Public call for more cops welcomed
31 August 2016
The public want a visible, properly resourced police service – and the government must work with us to help provide them with it, says the Police Federation of England and Wales.
A new report, published today by Her Majesty’s Inspectorate of Constabulary, looked at the public’s perception of the police service.
Steve White, Chair of the PFEW, said the report was encouraging for members, who would see that over three quarters of people are feeling satisfied with policing in England and Wales.
“All officers work hard to keep their communities safe and protected, and it’s always good to get positive feedback. However, a 76 per cent satisfaction rate doesn’t mean we can sit back and relax.”
He said that what the report does show is that the public truly do value the model of the British Police Service, of policing by consent. Having positive views of the police is essential to this, he said, as it allows the community to feel safe in both dealing with and reporting crimes to the police.
“As evidenced by the survey, one of the crucial ways to impact these feelings of the public is by seeing their local officer on the street. Unfortunately, the results echo what we have been saying for the past few years – that there aren’t enough bobbies on the beat.”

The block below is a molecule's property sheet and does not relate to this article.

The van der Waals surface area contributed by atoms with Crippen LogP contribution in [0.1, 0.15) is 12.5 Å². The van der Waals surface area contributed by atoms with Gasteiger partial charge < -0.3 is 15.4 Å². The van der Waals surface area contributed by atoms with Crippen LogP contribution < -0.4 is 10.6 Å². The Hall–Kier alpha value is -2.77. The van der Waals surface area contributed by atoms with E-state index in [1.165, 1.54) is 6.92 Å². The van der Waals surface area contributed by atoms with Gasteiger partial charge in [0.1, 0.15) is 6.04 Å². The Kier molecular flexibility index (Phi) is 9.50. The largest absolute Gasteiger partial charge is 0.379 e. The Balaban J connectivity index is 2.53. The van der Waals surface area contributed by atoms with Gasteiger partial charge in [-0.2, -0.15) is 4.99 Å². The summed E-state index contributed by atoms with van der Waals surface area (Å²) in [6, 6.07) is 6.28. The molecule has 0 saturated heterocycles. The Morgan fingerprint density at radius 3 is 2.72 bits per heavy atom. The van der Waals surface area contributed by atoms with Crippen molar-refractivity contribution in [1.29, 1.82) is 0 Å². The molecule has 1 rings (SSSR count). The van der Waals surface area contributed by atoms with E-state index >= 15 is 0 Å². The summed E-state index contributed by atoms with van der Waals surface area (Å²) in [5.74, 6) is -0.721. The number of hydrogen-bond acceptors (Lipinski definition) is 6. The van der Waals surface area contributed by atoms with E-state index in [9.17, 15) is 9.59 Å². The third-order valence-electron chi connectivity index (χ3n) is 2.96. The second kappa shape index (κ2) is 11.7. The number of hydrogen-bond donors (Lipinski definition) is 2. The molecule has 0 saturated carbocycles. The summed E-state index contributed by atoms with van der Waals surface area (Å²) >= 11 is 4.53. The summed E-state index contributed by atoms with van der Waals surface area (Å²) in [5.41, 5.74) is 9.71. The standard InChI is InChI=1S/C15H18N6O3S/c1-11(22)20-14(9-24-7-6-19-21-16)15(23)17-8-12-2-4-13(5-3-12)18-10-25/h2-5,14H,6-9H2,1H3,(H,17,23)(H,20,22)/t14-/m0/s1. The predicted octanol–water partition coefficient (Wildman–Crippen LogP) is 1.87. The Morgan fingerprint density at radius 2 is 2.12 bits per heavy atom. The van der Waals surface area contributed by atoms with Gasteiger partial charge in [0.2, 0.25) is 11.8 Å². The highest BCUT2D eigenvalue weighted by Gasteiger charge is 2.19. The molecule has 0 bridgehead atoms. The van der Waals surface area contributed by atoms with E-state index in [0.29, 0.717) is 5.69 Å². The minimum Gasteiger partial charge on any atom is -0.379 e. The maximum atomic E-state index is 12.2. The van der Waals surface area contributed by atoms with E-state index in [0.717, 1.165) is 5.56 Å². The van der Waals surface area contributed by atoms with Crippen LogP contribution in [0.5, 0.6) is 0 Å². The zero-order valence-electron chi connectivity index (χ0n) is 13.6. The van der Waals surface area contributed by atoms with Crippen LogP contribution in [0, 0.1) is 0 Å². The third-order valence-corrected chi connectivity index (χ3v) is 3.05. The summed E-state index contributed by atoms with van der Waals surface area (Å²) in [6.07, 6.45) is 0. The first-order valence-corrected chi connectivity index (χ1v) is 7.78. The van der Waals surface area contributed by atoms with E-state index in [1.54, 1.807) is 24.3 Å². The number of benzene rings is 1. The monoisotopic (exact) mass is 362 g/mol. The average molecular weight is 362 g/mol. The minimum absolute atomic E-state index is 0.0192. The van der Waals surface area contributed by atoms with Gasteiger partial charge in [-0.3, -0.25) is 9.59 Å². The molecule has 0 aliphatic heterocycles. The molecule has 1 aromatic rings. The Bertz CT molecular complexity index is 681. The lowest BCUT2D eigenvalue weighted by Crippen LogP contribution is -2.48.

With 20,000 fewer officers, and 17,000 fewer police staff since 2009, it just isn’t possible to have the same visibility on the streets: the toll of budgets cuts is becoming more and more obvious.
“You can’t reduce budgets, reduce staff numbers, and still expect the same results,” Mr White said.
The survey shows that, with the difficulties police forces are facing, they are only just managing to keep the wheel on.
“It is clear that people want a service that is visible, accessible and properly resourced and the Government must recognise this, and start reinvesting in the service to ensure this can happen."
Mr White added that it is also important that police budgets be transparent. Communities have a right to know how their local force is spending tax and ratepayer money, and understand where and why cuts are being made, he said.
“The survey shows that people are not feeling well informed about local policing and we think local PCC’s have a big role to play here in engaging with their communities and making them fully aware of what budget cuts to police funding actually mean.”